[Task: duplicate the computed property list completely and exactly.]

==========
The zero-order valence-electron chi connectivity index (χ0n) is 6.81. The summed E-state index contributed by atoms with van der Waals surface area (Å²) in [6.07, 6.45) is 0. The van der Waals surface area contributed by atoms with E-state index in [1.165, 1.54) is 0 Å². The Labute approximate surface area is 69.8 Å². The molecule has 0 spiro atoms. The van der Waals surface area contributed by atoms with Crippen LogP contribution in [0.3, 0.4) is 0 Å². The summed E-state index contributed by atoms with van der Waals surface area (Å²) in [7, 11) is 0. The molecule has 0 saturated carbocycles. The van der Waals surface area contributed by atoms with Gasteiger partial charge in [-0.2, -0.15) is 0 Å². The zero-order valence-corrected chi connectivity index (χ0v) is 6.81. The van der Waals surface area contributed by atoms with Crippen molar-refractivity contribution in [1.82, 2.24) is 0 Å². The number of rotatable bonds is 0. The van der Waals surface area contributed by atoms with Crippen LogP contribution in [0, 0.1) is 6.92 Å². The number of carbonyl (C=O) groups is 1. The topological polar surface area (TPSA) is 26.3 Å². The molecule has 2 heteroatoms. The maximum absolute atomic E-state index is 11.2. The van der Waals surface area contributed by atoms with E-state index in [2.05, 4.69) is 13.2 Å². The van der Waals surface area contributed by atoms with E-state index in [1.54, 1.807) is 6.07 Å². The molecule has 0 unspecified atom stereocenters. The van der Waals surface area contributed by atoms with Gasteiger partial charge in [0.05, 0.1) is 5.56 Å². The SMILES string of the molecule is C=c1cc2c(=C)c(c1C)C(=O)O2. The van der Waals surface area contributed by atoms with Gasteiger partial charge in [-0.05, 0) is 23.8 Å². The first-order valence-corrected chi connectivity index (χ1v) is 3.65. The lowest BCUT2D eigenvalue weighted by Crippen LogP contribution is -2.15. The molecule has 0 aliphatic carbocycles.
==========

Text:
The zero-order valence-electron chi connectivity index (χ0n) is 6.81. The summed E-state index contributed by atoms with van der Waals surface area (Å²) in [6.07, 6.45) is 0. The van der Waals surface area contributed by atoms with E-state index in [1.165, 1.54) is 0 Å². The Labute approximate surface area is 69.8 Å². The molecule has 0 spiro atoms. The van der Waals surface area contributed by atoms with Crippen LogP contribution in [0.3, 0.4) is 0 Å². The summed E-state index contributed by atoms with van der Waals surface area (Å²) in [7, 11) is 0. The molecule has 0 saturated carbocycles. The van der Waals surface area contributed by atoms with Gasteiger partial charge in [-0.2, -0.15) is 0 Å². The zero-order valence-corrected chi connectivity index (χ0v) is 6.81. The van der Waals surface area contributed by atoms with Crippen molar-refractivity contribution in [1.82, 2.24) is 0 Å². The number of rotatable bonds is 0. The van der Waals surface area contributed by atoms with Crippen LogP contribution in [0, 0.1) is 6.92 Å². The number of carbonyl (C=O) groups is 1. The topological polar surface area (TPSA) is 26.3 Å². The molecule has 2 heteroatoms. The maximum absolute atomic E-state index is 11.2. The van der Waals surface area contributed by atoms with E-state index in [2.05, 4.69) is 13.2 Å². The van der Waals surface area contributed by atoms with E-state index in [1.54, 1.807) is 6.07 Å². The molecule has 0 unspecified atom stereocenters. The van der Waals surface area contributed by atoms with Gasteiger partial charge in [0.05, 0.1) is 5.56 Å². The SMILES string of the molecule is C=c1cc2c(=C)c(c1C)C(=O)O2. The van der Waals surface area contributed by atoms with Gasteiger partial charge in [-0.05, 0) is 23.8 Å². The first-order valence-corrected chi connectivity index (χ1v) is 3.65. The lowest BCUT2D eigenvalue weighted by Crippen LogP contribution is -2.15. The molecule has 0 aliphatic carbocycles.